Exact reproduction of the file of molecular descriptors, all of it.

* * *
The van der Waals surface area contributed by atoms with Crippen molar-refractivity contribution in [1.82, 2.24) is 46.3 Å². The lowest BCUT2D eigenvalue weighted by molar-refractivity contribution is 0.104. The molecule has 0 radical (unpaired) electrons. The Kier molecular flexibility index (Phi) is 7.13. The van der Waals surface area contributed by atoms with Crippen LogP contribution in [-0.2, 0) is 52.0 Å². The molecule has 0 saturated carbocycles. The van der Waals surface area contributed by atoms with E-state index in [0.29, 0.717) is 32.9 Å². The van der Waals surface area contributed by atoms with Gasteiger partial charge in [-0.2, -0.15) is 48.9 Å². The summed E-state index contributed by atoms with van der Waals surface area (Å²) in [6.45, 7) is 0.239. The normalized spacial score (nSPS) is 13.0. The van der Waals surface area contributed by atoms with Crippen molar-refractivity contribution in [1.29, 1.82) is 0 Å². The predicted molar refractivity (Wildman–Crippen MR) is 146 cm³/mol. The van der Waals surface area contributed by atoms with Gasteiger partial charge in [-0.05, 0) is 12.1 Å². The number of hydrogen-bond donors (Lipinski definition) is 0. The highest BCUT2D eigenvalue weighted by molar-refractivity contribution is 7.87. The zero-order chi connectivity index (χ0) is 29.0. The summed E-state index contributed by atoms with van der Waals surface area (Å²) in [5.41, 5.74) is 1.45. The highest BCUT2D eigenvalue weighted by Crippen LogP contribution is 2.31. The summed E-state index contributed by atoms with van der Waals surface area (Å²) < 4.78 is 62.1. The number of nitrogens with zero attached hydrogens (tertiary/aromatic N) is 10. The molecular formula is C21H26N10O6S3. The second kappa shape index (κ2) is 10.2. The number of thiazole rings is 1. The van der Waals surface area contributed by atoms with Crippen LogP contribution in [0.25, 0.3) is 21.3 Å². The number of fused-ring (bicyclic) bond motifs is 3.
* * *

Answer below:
The van der Waals surface area contributed by atoms with Crippen molar-refractivity contribution in [1.82, 2.24) is 46.3 Å². The lowest BCUT2D eigenvalue weighted by molar-refractivity contribution is 0.104. The molecule has 0 radical (unpaired) electrons. The Kier molecular flexibility index (Phi) is 7.13. The van der Waals surface area contributed by atoms with Crippen LogP contribution in [-0.2, 0) is 52.0 Å². The molecule has 0 saturated carbocycles. The van der Waals surface area contributed by atoms with E-state index in [0.29, 0.717) is 32.9 Å². The van der Waals surface area contributed by atoms with Gasteiger partial charge in [-0.2, -0.15) is 48.9 Å². The summed E-state index contributed by atoms with van der Waals surface area (Å²) in [6.45, 7) is 0.239. The normalized spacial score (nSPS) is 13.0. The van der Waals surface area contributed by atoms with Crippen molar-refractivity contribution in [1.29, 1.82) is 0 Å². The predicted molar refractivity (Wildman–Crippen MR) is 146 cm³/mol. The van der Waals surface area contributed by atoms with Gasteiger partial charge in [-0.05, 0) is 12.1 Å². The number of hydrogen-bond donors (Lipinski definition) is 0. The highest BCUT2D eigenvalue weighted by molar-refractivity contribution is 7.87. The zero-order chi connectivity index (χ0) is 29.0. The summed E-state index contributed by atoms with van der Waals surface area (Å²) in [5.41, 5.74) is 1.45. The highest BCUT2D eigenvalue weighted by Crippen LogP contribution is 2.31. The summed E-state index contributed by atoms with van der Waals surface area (Å²) < 4.78 is 62.1. The number of nitrogens with zero attached hydrogens (tertiary/aromatic N) is 10. The molecular formula is C21H26N10O6S3. The second kappa shape index (κ2) is 10.2. The number of thiazole rings is 1. The van der Waals surface area contributed by atoms with Crippen LogP contribution in [0.25, 0.3) is 21.3 Å². The number of fused-ring (bicyclic) bond motifs is 3.